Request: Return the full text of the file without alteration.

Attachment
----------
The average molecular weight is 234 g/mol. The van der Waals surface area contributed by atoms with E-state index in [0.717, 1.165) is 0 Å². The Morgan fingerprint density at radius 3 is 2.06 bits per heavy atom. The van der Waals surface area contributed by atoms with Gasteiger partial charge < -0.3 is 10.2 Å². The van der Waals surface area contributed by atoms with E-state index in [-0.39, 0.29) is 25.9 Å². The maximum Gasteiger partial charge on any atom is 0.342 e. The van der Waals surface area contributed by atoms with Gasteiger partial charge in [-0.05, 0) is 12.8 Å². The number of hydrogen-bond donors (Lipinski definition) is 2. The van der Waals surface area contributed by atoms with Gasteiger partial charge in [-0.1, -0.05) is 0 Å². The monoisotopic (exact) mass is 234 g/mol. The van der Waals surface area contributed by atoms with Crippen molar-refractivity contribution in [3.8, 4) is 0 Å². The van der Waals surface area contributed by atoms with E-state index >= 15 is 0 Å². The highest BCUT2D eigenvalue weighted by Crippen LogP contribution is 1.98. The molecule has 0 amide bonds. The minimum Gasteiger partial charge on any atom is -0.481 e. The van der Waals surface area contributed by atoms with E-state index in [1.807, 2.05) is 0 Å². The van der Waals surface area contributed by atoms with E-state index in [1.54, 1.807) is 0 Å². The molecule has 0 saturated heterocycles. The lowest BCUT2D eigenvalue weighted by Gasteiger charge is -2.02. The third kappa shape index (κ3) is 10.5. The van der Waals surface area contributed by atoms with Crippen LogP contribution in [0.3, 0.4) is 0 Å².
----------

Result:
The average molecular weight is 234 g/mol. The van der Waals surface area contributed by atoms with E-state index in [0.717, 1.165) is 0 Å². The Morgan fingerprint density at radius 3 is 2.06 bits per heavy atom. The van der Waals surface area contributed by atoms with Gasteiger partial charge < -0.3 is 10.2 Å². The van der Waals surface area contributed by atoms with E-state index in [-0.39, 0.29) is 25.9 Å². The maximum Gasteiger partial charge on any atom is 0.342 e. The van der Waals surface area contributed by atoms with Gasteiger partial charge in [-0.05, 0) is 12.8 Å². The number of hydrogen-bond donors (Lipinski definition) is 2. The van der Waals surface area contributed by atoms with Gasteiger partial charge in [-0.1, -0.05) is 0 Å². The monoisotopic (exact) mass is 234 g/mol. The van der Waals surface area contributed by atoms with Crippen molar-refractivity contribution in [3.8, 4) is 0 Å². The van der Waals surface area contributed by atoms with E-state index >= 15 is 0 Å². The highest BCUT2D eigenvalue weighted by Crippen LogP contribution is 1.98. The molecule has 0 amide bonds. The minimum Gasteiger partial charge on any atom is -0.481 e. The van der Waals surface area contributed by atoms with E-state index in [1.807, 2.05) is 0 Å². The van der Waals surface area contributed by atoms with E-state index in [1.54, 1.807) is 0 Å². The molecule has 0 saturated heterocycles. The lowest BCUT2D eigenvalue weighted by Gasteiger charge is -2.02. The third kappa shape index (κ3) is 10.5. The van der Waals surface area contributed by atoms with Crippen LogP contribution in [0.3, 0.4) is 0 Å².